1. Long before this separation of Israel, God declared that it was not a permanent law. At the very moment when the selection began, an explicit prediction was carefully annexed to it that it would be expanded into a grand brotherhood of the world. Abraham, in whom the special calling began, was the very man to whom the Lord said, that among his descendants there should be a "seed," a certain wonderful Son, in whom all the nations of the earth should be blessed. That mysterious Shepherd-king of the whole human flock was to have a Hebrew mother (Galatians 4:4), so as to connect the special preparation with the universal blessing: but that He might be free of every possible human restriction, His Father was to be the Father of all that live. The promise in Genesis is as broad and as catholic as the preaching in the Acts.

2. Is there anything in this selection that justifies it? Why does a missionary gather in a score or two of children, out of hundreds, into a school, leaving the rest for the time untaught? When a Christian merchant wants to benefit paganism, why does he choose out one or two native youths of bright parts and send them to England for an education, instead of scattering spelling books among the heathen houses? When you want to introduce into a manufacturing interest an improved machinery, why do you send a single student to the best engineering school instead of exhorting the agents and masters of the mills to improve themselves in that department of science? The principle is that of selection and concentration, for the sake of a general benefit, and such is the nature of the human mind and of human society that practically this is the better and shorter way. Now, when Moses was lying all unconscious of it in the little rush basket in the Nile, the great problem was how to stop the race from going any further wrong, and how to turn it about, and get it ready for the setting up of a Divine order. And this was to be done not by thrusting in of an arbitrary revolution which would simply set the outward works all right, but would leave the springs of spiritual life — love, choice, energy, faith — all untouched. The thing wanted was to bring in and set up these grand interior holy forces in the soul. God took, therefore, the practical way. He chose out one nation, and sent it to school to learn the prophetic rudiments of Christianity and to make ready a people prepared for the Lord. This is the key to the scheme. Was not the plan magnificent? Can the best critic or the shrewdest objector suggest a wiser? And when we take a view of the whole Old Testament history, with all its strange incidents, its erring heroes, and faulty saints, intermingled with its splendid virtues, its sublime loyalty, its eloquence and poetry, and its supernatural prophecies, is it not a very poor thing indeed to carp at an unexplained passage here and there, or to sneer and cavil at some half-veiled feature in the majestic working out of the design? And all this while the original intention was never forgotten. When the Jew should have been drilled and taught, the Gentiles would be gathered in. No sidereal motion in astronomy, no regularity in celestial cycles and orbits wilt be more sure than the rising, in the due time, of the Epiphany star — "A light to lighten the Gentiles, and the glory of My people Israel."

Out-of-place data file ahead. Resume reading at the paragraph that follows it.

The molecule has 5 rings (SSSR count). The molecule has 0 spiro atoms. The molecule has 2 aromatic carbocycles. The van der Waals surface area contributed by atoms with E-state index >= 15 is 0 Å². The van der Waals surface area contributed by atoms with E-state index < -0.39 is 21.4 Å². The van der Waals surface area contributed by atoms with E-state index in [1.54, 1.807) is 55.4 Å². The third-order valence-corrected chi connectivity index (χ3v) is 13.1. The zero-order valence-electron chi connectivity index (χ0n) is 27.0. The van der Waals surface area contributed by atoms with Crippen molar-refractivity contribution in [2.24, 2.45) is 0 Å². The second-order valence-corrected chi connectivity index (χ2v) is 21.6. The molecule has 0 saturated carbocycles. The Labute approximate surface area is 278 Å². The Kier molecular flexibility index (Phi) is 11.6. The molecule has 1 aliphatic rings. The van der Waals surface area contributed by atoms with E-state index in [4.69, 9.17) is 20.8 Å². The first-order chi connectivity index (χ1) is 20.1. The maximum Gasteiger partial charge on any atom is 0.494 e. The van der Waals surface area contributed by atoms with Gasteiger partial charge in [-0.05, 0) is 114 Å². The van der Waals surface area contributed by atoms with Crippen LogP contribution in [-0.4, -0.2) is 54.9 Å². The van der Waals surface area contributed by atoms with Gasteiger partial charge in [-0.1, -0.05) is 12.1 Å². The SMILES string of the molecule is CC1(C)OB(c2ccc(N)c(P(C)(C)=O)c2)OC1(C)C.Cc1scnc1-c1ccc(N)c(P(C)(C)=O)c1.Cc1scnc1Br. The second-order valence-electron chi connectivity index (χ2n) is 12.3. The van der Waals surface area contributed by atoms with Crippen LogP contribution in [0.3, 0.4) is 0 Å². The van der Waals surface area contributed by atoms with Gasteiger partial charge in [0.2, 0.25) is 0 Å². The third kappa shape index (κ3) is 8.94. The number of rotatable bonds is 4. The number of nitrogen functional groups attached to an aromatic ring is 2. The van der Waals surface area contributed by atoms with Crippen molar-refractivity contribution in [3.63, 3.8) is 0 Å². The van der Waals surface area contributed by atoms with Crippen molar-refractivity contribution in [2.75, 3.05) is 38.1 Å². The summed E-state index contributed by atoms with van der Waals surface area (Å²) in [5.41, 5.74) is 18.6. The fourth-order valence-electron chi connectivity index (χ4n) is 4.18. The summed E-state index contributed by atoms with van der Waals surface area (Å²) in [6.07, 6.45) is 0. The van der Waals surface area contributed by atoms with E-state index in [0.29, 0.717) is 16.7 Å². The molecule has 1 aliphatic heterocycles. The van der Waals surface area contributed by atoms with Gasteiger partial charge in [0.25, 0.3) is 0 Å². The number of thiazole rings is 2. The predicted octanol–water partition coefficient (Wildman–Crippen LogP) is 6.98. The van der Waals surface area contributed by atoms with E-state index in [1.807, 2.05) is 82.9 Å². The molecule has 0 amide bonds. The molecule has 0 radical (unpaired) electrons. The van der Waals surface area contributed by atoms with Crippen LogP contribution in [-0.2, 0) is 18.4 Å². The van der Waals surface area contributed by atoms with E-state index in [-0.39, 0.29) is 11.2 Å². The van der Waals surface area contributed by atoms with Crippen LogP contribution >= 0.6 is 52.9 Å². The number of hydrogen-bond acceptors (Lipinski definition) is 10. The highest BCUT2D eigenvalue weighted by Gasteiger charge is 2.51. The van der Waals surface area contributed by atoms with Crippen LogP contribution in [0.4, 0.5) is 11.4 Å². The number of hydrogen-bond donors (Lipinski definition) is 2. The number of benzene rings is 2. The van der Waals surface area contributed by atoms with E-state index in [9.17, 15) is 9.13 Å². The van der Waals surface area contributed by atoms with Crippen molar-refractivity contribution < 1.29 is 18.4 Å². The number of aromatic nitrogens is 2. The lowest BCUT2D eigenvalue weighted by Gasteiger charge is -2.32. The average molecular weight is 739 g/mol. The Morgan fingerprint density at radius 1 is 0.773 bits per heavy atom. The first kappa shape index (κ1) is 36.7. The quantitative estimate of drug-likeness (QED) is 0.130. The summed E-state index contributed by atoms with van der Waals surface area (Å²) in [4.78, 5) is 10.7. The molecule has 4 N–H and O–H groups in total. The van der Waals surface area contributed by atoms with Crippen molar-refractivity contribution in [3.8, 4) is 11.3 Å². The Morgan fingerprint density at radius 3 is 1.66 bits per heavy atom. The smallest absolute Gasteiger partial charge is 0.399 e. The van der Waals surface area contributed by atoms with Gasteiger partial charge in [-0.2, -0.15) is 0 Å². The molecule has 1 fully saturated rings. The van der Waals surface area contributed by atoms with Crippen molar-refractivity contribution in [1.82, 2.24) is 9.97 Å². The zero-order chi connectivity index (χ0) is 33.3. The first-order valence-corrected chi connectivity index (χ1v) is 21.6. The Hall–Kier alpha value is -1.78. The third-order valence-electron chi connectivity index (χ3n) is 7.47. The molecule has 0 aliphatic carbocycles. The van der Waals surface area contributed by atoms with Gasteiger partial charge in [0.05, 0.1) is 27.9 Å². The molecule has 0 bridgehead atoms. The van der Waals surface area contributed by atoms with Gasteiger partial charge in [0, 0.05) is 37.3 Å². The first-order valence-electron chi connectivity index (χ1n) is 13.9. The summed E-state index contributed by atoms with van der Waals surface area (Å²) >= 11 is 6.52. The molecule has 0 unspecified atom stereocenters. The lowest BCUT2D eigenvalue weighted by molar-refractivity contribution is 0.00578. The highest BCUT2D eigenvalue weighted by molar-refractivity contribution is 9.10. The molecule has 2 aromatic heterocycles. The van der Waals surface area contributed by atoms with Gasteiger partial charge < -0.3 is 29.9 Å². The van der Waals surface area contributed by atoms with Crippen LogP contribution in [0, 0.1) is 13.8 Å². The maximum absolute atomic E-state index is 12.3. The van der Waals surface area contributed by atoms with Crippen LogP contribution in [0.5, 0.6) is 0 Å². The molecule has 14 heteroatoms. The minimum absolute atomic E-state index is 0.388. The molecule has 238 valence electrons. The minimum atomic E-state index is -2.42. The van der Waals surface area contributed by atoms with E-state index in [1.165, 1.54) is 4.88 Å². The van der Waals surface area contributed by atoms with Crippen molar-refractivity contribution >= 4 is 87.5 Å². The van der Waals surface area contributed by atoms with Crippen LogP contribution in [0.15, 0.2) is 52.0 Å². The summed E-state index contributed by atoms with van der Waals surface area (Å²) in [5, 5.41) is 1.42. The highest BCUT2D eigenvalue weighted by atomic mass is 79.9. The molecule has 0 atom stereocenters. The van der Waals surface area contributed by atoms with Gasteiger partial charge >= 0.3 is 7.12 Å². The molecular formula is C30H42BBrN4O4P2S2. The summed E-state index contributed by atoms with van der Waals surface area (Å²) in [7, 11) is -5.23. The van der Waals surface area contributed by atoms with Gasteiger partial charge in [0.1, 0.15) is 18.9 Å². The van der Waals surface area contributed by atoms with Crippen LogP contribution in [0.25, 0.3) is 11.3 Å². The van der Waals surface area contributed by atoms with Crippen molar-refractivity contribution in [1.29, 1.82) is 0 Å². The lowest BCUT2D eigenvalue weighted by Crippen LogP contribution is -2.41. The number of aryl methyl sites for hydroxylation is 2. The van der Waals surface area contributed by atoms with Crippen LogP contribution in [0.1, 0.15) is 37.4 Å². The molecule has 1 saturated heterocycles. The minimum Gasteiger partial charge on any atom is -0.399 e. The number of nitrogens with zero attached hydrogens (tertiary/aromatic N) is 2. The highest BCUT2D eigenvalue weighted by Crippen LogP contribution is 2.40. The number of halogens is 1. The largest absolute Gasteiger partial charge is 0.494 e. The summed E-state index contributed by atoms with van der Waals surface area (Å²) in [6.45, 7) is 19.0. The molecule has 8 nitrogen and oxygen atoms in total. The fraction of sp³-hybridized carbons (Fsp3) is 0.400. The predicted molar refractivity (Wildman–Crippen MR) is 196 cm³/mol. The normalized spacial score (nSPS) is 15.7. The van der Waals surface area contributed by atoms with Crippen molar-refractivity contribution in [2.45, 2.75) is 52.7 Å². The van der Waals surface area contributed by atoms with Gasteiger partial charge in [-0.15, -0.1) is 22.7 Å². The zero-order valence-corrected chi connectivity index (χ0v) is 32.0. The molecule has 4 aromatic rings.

3. Another explanation to relieve the alleged narrowness of the Jewish religion is its constant progress as it goes on. With the intensest hostility to everything foreign; with an intolerance and superciliousness all the more tenacious because bound up with their religious scruples, there was ever a mighty hope of the breaking down of all international walls, and the gathering in of all to an equal share with themselves in the peace and glory of the Messiah's dominion. The strain grows louder and more confident all along. till, in Malachi, we have it resounding in that sentence, to which the famous saying of the great orator, where the morning drum beat of the British Empire circles the earth, is but a feeble figure: "From the rising of the sun, even unto the going down of the same, My name shall be great among the Gentiles," etc.


1. The sense here is not theological, but popular; so that they are wide of the mark who suppose that the apostle means to take back all that he preached of every man's need of repentance and faith. He means this: — In every nation, now that Jesus Christ has come, there is an equal access to the open door for every tongue and tribe and people. The Pentecostal signs mean nothing less. There are no external disqualifications, and no internal incapabilities for being saved. "Fearing God and working righteousness" is the ground of acceptance, not meritoriously, into heaven, but into the privileges and helps of the Church as the school for heaven. Christ died for all. The Church is Catholic. And while St. Peter spoke, "on the Gentiles also was poured out the gift of the Holy Ghost."